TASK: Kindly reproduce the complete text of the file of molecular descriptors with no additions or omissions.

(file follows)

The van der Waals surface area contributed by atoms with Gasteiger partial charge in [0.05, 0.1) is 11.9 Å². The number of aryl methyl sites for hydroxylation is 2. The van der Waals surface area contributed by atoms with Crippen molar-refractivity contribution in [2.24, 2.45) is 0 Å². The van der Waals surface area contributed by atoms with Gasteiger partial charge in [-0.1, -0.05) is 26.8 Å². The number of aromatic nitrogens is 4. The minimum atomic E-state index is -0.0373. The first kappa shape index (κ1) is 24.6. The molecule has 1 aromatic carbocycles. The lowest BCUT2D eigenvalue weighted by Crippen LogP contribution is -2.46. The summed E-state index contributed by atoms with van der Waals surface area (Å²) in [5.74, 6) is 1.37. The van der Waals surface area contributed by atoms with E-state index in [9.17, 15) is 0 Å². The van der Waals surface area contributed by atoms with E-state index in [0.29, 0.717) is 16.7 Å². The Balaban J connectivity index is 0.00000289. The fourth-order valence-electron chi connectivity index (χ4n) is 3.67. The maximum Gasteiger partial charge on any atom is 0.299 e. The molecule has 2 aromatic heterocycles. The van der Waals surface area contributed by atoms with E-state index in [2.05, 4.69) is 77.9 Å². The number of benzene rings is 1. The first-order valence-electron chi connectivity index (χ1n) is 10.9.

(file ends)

The van der Waals surface area contributed by atoms with Gasteiger partial charge in [0.05, 0.1) is 11.9 Å². The number of aryl methyl sites for hydroxylation is 2. The van der Waals surface area contributed by atoms with Crippen molar-refractivity contribution in [2.24, 2.45) is 0 Å². The van der Waals surface area contributed by atoms with Gasteiger partial charge in [-0.1, -0.05) is 26.8 Å². The number of aromatic nitrogens is 4. The minimum atomic E-state index is -0.0373. The first kappa shape index (κ1) is 24.6. The molecule has 1 aromatic carbocycles. The lowest BCUT2D eigenvalue weighted by Crippen LogP contribution is -2.46. The summed E-state index contributed by atoms with van der Waals surface area (Å²) in [5.74, 6) is 1.37. The van der Waals surface area contributed by atoms with E-state index in [9.17, 15) is 0 Å². The van der Waals surface area contributed by atoms with E-state index in [0.29, 0.717) is 16.7 Å². The Balaban J connectivity index is 0.00000289. The fourth-order valence-electron chi connectivity index (χ4n) is 3.67. The maximum Gasteiger partial charge on any atom is 0.299 e. The molecule has 2 aromatic heterocycles. The van der Waals surface area contributed by atoms with E-state index in [2.05, 4.69) is 77.9 Å². The number of benzene rings is 1. The first-order valence-electron chi connectivity index (χ1n) is 10.9.